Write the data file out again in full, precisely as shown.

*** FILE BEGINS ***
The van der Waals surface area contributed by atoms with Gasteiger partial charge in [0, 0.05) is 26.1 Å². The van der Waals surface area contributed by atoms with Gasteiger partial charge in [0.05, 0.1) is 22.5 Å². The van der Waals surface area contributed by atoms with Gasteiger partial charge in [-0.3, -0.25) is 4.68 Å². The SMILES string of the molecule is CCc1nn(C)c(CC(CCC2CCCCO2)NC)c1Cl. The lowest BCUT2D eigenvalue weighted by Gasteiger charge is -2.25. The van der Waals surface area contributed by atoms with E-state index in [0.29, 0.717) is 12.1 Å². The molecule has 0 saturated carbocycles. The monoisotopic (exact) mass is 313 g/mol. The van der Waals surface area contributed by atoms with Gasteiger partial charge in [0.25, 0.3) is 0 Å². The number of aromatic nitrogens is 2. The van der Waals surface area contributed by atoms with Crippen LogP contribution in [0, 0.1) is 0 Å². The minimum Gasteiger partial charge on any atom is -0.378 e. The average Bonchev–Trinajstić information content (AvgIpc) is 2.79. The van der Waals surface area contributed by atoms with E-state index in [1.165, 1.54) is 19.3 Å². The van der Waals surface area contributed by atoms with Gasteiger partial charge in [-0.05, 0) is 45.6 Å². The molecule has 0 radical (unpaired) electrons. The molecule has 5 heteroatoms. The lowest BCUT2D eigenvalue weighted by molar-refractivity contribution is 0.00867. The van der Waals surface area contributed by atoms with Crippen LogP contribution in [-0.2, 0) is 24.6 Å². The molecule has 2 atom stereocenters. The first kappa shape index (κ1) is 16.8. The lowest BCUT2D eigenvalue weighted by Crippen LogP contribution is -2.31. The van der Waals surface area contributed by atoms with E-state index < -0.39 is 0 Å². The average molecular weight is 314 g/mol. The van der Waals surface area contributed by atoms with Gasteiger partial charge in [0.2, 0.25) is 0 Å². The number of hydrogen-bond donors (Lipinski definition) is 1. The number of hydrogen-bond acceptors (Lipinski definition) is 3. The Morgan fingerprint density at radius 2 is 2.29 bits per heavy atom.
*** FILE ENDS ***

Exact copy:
The van der Waals surface area contributed by atoms with Gasteiger partial charge in [0, 0.05) is 26.1 Å². The van der Waals surface area contributed by atoms with Gasteiger partial charge in [0.05, 0.1) is 22.5 Å². The van der Waals surface area contributed by atoms with Gasteiger partial charge in [-0.3, -0.25) is 4.68 Å². The SMILES string of the molecule is CCc1nn(C)c(CC(CCC2CCCCO2)NC)c1Cl. The lowest BCUT2D eigenvalue weighted by Gasteiger charge is -2.25. The van der Waals surface area contributed by atoms with E-state index in [0.29, 0.717) is 12.1 Å². The molecule has 0 saturated carbocycles. The monoisotopic (exact) mass is 313 g/mol. The van der Waals surface area contributed by atoms with Gasteiger partial charge in [0.25, 0.3) is 0 Å². The number of aromatic nitrogens is 2. The van der Waals surface area contributed by atoms with Crippen LogP contribution in [0, 0.1) is 0 Å². The minimum Gasteiger partial charge on any atom is -0.378 e. The average Bonchev–Trinajstić information content (AvgIpc) is 2.79. The van der Waals surface area contributed by atoms with E-state index in [1.165, 1.54) is 19.3 Å². The van der Waals surface area contributed by atoms with Gasteiger partial charge in [-0.05, 0) is 45.6 Å². The molecule has 0 radical (unpaired) electrons. The molecule has 5 heteroatoms. The lowest BCUT2D eigenvalue weighted by molar-refractivity contribution is 0.00867. The van der Waals surface area contributed by atoms with Crippen LogP contribution in [-0.2, 0) is 24.6 Å². The molecule has 2 atom stereocenters. The first kappa shape index (κ1) is 16.8. The lowest BCUT2D eigenvalue weighted by Crippen LogP contribution is -2.31. The van der Waals surface area contributed by atoms with E-state index < -0.39 is 0 Å². The average molecular weight is 314 g/mol. The van der Waals surface area contributed by atoms with Gasteiger partial charge in [0.2, 0.25) is 0 Å². The number of hydrogen-bond donors (Lipinski definition) is 1. The number of hydrogen-bond acceptors (Lipinski definition) is 3. The Morgan fingerprint density at radius 2 is 2.29 bits per heavy atom.